Certainly, DiMarco and his castmates – including Aubrey Plaza, Tom Hollander and Haley Lu Richardson, plus returning season one players Jennifer Coolidge and Jon Gries – all walked into the production well-aware of audience expectations. The first batch of White Lotus episodes earned five Emmys, including the award for best TV movie, limited or anthology series, plus several water-cooler factories’ worth of social-media chatter for the show’s expert balancing act of sexual, social and racial anxieties.

“Season one was so well loved, so a lot of us were like, ‘What if they don’t like our season?’ But these scripts are foolproof,” DiMarco says. “We were spoiled by Mike’s writing. And he doesn’t even use a writers’ room! He’s directing every episode! He’s a true auteur.”

Apprehensions were also cushioned by the show’s environs. Just as the first season’s production took over the decadent Four Seasons Maui property, season two’s cast and crew commandeered the Four Seasons location in Taormina, a sun-dappled town in Sicily that whisper-screams Old World charm. But this time looser health and safety protocols meant that the cast members could actually wander away from their high-thread-count prisons this time around.

“I would still be shooting this if I could. It was a long shoot, I was there about four months, but we didn’t want to leave, much like a vacation. Time moves differently there,” DiMarco recalls, noting that he would escape with fellow cast members Theo James (who plays a cocky money manager) and Meghann Fahy (a bored but mischievous housewife) to nearby Palermo and Savoca, where parts of The Godfather were filmed. (There is one delightful scene in the series’ third episode where Albie, Dom and Bert visit a Godfather tourist trap complete with T-shirts and a replica of the car in which Apollonia Corleone was burnt to death. Alas, this destination is an invention on the part of show.)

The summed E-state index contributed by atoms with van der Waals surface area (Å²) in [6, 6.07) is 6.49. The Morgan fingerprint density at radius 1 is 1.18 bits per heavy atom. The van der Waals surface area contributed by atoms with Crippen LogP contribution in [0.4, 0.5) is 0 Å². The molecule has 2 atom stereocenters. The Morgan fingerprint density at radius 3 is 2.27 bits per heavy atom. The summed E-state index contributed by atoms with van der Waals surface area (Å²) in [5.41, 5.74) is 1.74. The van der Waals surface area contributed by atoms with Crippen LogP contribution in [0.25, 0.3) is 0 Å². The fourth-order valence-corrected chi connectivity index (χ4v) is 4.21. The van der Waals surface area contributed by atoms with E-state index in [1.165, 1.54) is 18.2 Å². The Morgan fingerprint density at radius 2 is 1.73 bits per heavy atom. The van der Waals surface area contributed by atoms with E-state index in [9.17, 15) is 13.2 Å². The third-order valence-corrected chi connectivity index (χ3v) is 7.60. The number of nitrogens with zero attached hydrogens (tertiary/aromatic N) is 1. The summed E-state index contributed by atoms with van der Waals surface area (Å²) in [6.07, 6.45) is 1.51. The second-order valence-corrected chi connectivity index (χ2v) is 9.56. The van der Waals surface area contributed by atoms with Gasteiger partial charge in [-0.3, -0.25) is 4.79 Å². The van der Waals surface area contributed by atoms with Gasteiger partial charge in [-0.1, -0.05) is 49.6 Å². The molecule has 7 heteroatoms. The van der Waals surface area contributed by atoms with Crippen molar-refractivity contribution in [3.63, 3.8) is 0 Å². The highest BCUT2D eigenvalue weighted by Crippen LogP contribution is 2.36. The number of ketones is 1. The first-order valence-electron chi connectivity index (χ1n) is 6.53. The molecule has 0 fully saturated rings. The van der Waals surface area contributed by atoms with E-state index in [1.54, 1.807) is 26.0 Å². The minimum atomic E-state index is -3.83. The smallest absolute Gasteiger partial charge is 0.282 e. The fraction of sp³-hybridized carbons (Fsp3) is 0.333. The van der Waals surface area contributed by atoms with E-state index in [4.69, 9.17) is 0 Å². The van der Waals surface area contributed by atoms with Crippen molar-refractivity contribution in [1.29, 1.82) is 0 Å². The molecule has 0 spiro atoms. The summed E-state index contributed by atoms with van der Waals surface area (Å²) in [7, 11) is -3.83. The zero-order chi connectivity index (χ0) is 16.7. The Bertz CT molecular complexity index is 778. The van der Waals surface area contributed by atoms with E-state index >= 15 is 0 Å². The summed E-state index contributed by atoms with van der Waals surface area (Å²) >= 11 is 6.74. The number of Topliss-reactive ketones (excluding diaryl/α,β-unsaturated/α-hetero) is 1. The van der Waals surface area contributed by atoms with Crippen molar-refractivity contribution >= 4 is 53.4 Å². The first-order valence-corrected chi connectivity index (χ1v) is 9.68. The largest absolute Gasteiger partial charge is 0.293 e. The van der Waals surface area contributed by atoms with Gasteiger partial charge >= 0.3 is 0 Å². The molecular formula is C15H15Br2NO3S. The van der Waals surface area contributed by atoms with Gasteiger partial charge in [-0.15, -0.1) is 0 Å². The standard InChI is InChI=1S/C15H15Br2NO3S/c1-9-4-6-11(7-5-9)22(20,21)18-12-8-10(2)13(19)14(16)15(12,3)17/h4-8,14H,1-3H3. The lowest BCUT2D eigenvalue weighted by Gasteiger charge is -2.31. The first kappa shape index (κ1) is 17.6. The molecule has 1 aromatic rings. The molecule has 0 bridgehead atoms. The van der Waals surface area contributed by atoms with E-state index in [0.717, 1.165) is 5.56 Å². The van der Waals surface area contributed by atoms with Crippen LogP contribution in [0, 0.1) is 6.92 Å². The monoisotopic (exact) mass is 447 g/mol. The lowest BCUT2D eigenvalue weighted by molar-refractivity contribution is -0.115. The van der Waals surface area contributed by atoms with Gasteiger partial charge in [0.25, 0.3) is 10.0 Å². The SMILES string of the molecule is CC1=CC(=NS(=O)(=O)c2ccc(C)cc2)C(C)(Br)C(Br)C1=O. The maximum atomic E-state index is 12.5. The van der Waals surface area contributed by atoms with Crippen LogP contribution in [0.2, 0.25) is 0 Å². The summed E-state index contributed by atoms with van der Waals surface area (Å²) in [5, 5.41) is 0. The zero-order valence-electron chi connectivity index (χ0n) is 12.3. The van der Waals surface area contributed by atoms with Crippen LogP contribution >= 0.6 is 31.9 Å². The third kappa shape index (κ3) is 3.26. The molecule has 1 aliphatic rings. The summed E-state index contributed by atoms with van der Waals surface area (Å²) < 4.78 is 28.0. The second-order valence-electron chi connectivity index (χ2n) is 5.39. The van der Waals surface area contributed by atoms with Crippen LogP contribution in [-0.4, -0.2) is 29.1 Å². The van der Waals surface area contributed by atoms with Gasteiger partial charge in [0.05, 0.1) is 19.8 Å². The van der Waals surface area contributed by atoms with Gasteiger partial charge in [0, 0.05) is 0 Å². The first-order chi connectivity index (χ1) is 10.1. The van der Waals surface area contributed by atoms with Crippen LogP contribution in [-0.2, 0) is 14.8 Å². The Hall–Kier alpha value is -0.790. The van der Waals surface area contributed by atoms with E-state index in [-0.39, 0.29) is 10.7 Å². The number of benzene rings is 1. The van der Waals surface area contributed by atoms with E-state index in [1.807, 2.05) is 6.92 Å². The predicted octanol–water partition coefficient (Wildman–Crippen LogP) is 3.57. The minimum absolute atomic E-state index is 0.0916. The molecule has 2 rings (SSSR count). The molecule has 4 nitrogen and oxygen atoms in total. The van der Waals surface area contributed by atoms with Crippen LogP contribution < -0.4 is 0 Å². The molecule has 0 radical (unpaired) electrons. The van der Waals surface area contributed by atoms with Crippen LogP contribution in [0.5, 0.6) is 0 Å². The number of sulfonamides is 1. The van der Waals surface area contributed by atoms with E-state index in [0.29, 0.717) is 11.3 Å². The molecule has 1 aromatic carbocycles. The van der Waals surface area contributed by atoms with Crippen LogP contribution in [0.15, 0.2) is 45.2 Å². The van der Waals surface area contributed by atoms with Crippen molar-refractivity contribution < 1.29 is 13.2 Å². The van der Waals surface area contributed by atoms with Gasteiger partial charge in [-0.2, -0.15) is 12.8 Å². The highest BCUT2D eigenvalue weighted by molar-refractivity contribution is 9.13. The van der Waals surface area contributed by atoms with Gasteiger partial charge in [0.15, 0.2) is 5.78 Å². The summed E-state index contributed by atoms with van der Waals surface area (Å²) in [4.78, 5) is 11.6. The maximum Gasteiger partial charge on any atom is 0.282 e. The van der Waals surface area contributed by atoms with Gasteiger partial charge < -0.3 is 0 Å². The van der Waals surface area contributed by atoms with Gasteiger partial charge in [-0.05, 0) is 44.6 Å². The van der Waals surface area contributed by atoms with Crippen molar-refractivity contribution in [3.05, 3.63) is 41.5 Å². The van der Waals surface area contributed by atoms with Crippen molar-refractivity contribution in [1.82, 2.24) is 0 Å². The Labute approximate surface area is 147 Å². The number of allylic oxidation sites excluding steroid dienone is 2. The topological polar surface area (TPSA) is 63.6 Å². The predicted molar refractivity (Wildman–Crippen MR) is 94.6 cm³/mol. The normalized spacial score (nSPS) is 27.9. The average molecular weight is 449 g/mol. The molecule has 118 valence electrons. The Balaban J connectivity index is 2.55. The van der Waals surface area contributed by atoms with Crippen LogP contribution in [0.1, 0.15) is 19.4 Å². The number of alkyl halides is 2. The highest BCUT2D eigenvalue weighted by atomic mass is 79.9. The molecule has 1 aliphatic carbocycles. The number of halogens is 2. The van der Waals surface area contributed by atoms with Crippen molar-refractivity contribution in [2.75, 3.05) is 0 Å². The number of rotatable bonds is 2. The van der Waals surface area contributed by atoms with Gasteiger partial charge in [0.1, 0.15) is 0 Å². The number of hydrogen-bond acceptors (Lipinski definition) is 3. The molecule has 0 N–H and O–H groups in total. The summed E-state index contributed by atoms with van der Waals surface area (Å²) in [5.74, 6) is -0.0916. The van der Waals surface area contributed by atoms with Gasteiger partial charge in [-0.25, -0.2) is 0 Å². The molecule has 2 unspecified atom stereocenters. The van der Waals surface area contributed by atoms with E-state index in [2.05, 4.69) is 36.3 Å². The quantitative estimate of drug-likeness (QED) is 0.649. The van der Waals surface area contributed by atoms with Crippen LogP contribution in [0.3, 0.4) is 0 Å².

While the first season of The White Lotus was mostly an upstairs/downstairs drama of class tensions, the second puts the servant class in the background to zero in on the financial and sexual frustrations of those who should, on the surface, have no worries at all.

“Mike described it as a bedroom farce this time around. All the class privileges and those themes of inequity that he explored in the first season are still there obviously, but he wanted to explore something different this time,” DiMarco says. “I never asked him, ‘Why sex?’ But sex sells. And I’m buying whatever Mike is putting down.”

Given that White writes and directs every episode, though, was DiMarco ever concerned that he would be under the thumb of a perfectionist?

“He wants you to bring as much of yourself into the role as he’s written. He’s an observer of the human condition, he relishes stirring the pot that way,” DiMarco says. “We ended up ad-libbing quite a bit, respectfully, around the scripts. Not everything would make it. But then Jennifer would get a free pass to do whatever she wants because, well, she’s Jennifer Coolidge. She says something off the beaten path and it makes it into the show because it’s so random and funny and perfect.”